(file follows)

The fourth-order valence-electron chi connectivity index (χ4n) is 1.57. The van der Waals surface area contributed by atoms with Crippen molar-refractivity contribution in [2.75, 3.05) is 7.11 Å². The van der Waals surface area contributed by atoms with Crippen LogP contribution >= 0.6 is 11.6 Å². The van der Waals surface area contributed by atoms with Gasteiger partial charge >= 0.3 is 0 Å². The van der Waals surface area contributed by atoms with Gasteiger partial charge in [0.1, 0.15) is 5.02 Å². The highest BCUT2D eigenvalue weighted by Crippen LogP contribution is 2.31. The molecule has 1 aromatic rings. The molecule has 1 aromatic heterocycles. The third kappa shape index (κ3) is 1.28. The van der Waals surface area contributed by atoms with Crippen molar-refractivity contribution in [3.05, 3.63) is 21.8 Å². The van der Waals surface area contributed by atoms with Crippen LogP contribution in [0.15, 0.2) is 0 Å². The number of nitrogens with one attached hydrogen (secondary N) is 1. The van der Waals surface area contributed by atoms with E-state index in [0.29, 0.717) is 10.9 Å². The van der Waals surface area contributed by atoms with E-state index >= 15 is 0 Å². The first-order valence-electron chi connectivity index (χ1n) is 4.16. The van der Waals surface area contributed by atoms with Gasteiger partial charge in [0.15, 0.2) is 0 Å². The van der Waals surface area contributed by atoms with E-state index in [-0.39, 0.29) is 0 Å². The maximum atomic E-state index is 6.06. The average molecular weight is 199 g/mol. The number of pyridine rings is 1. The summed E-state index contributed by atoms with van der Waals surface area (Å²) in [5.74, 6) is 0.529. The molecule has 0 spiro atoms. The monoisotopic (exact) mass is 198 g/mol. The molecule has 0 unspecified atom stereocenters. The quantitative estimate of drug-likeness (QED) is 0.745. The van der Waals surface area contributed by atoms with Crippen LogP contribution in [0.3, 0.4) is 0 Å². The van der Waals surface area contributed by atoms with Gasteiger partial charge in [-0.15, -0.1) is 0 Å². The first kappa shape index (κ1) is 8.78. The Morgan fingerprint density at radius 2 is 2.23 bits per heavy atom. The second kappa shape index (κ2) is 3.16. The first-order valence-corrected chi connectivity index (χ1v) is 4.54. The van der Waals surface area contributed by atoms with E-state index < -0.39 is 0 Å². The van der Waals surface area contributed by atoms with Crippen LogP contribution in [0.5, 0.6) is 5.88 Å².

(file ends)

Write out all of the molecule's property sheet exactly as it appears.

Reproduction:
The fourth-order valence-electron chi connectivity index (χ4n) is 1.57. The van der Waals surface area contributed by atoms with Crippen molar-refractivity contribution in [2.75, 3.05) is 7.11 Å². The van der Waals surface area contributed by atoms with Crippen LogP contribution >= 0.6 is 11.6 Å². The van der Waals surface area contributed by atoms with Gasteiger partial charge >= 0.3 is 0 Å². The van der Waals surface area contributed by atoms with Gasteiger partial charge in [0.1, 0.15) is 5.02 Å². The highest BCUT2D eigenvalue weighted by Crippen LogP contribution is 2.31. The molecule has 1 aromatic rings. The molecule has 1 aromatic heterocycles. The third kappa shape index (κ3) is 1.28. The van der Waals surface area contributed by atoms with Crippen molar-refractivity contribution in [3.05, 3.63) is 21.8 Å². The van der Waals surface area contributed by atoms with Crippen LogP contribution in [0.15, 0.2) is 0 Å². The number of nitrogens with one attached hydrogen (secondary N) is 1. The van der Waals surface area contributed by atoms with E-state index in [0.29, 0.717) is 10.9 Å². The van der Waals surface area contributed by atoms with E-state index >= 15 is 0 Å². The first-order valence-electron chi connectivity index (χ1n) is 4.16. The van der Waals surface area contributed by atoms with Gasteiger partial charge in [0.15, 0.2) is 0 Å². The van der Waals surface area contributed by atoms with E-state index in [-0.39, 0.29) is 0 Å². The maximum atomic E-state index is 6.06. The average molecular weight is 199 g/mol. The number of pyridine rings is 1. The summed E-state index contributed by atoms with van der Waals surface area (Å²) in [5.74, 6) is 0.529. The molecule has 0 spiro atoms. The monoisotopic (exact) mass is 198 g/mol. The molecule has 0 unspecified atom stereocenters. The quantitative estimate of drug-likeness (QED) is 0.745. The van der Waals surface area contributed by atoms with Crippen LogP contribution in [0.3, 0.4) is 0 Å². The van der Waals surface area contributed by atoms with Gasteiger partial charge in [-0.15, -0.1) is 0 Å². The first kappa shape index (κ1) is 8.78. The Morgan fingerprint density at radius 2 is 2.23 bits per heavy atom. The second kappa shape index (κ2) is 3.16. The first-order valence-corrected chi connectivity index (χ1v) is 4.54. The van der Waals surface area contributed by atoms with E-state index < -0.39 is 0 Å². The van der Waals surface area contributed by atoms with Crippen LogP contribution in [0.5, 0.6) is 5.88 Å².